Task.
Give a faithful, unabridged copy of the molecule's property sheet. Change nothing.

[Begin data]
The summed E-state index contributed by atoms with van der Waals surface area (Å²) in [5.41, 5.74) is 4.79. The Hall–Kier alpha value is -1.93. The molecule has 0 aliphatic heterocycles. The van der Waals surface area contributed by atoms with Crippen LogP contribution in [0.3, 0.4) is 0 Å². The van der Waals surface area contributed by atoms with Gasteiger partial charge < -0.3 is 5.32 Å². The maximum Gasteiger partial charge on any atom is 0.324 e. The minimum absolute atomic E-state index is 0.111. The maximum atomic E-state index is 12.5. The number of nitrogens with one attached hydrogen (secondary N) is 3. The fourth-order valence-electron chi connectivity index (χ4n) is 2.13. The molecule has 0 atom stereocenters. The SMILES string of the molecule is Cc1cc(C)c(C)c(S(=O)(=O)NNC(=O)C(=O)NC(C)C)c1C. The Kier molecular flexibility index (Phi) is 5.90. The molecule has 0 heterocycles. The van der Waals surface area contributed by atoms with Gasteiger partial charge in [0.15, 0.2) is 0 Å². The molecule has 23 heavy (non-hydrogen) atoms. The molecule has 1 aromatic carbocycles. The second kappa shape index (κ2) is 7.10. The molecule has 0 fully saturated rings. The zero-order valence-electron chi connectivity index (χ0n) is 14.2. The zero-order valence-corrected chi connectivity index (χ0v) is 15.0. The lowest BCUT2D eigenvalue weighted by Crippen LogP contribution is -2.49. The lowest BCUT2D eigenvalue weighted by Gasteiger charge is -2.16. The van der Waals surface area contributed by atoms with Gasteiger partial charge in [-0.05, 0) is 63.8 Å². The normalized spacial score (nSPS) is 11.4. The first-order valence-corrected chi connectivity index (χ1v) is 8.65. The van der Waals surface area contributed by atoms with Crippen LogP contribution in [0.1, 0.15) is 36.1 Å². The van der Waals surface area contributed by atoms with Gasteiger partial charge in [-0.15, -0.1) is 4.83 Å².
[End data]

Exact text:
The summed E-state index contributed by atoms with van der Waals surface area (Å²) in [5.41, 5.74) is 4.79. The Hall–Kier alpha value is -1.93. The molecule has 0 aliphatic heterocycles. The van der Waals surface area contributed by atoms with Crippen LogP contribution in [0.3, 0.4) is 0 Å². The van der Waals surface area contributed by atoms with Gasteiger partial charge < -0.3 is 5.32 Å². The maximum Gasteiger partial charge on any atom is 0.324 e. The minimum absolute atomic E-state index is 0.111. The maximum atomic E-state index is 12.5. The number of nitrogens with one attached hydrogen (secondary N) is 3. The fourth-order valence-electron chi connectivity index (χ4n) is 2.13. The molecule has 0 atom stereocenters. The SMILES string of the molecule is Cc1cc(C)c(C)c(S(=O)(=O)NNC(=O)C(=O)NC(C)C)c1C. The Kier molecular flexibility index (Phi) is 5.90. The molecule has 0 heterocycles. The van der Waals surface area contributed by atoms with Gasteiger partial charge in [0.15, 0.2) is 0 Å². The molecule has 23 heavy (non-hydrogen) atoms. The molecule has 1 aromatic carbocycles. The second kappa shape index (κ2) is 7.10. The molecule has 0 fully saturated rings. The zero-order valence-electron chi connectivity index (χ0n) is 14.2. The zero-order valence-corrected chi connectivity index (χ0v) is 15.0. The lowest BCUT2D eigenvalue weighted by Crippen LogP contribution is -2.49. The lowest BCUT2D eigenvalue weighted by Gasteiger charge is -2.16. The van der Waals surface area contributed by atoms with Gasteiger partial charge in [-0.05, 0) is 63.8 Å². The normalized spacial score (nSPS) is 11.4. The first-order valence-corrected chi connectivity index (χ1v) is 8.65. The van der Waals surface area contributed by atoms with Crippen LogP contribution in [0.1, 0.15) is 36.1 Å². The van der Waals surface area contributed by atoms with Gasteiger partial charge in [-0.15, -0.1) is 4.83 Å².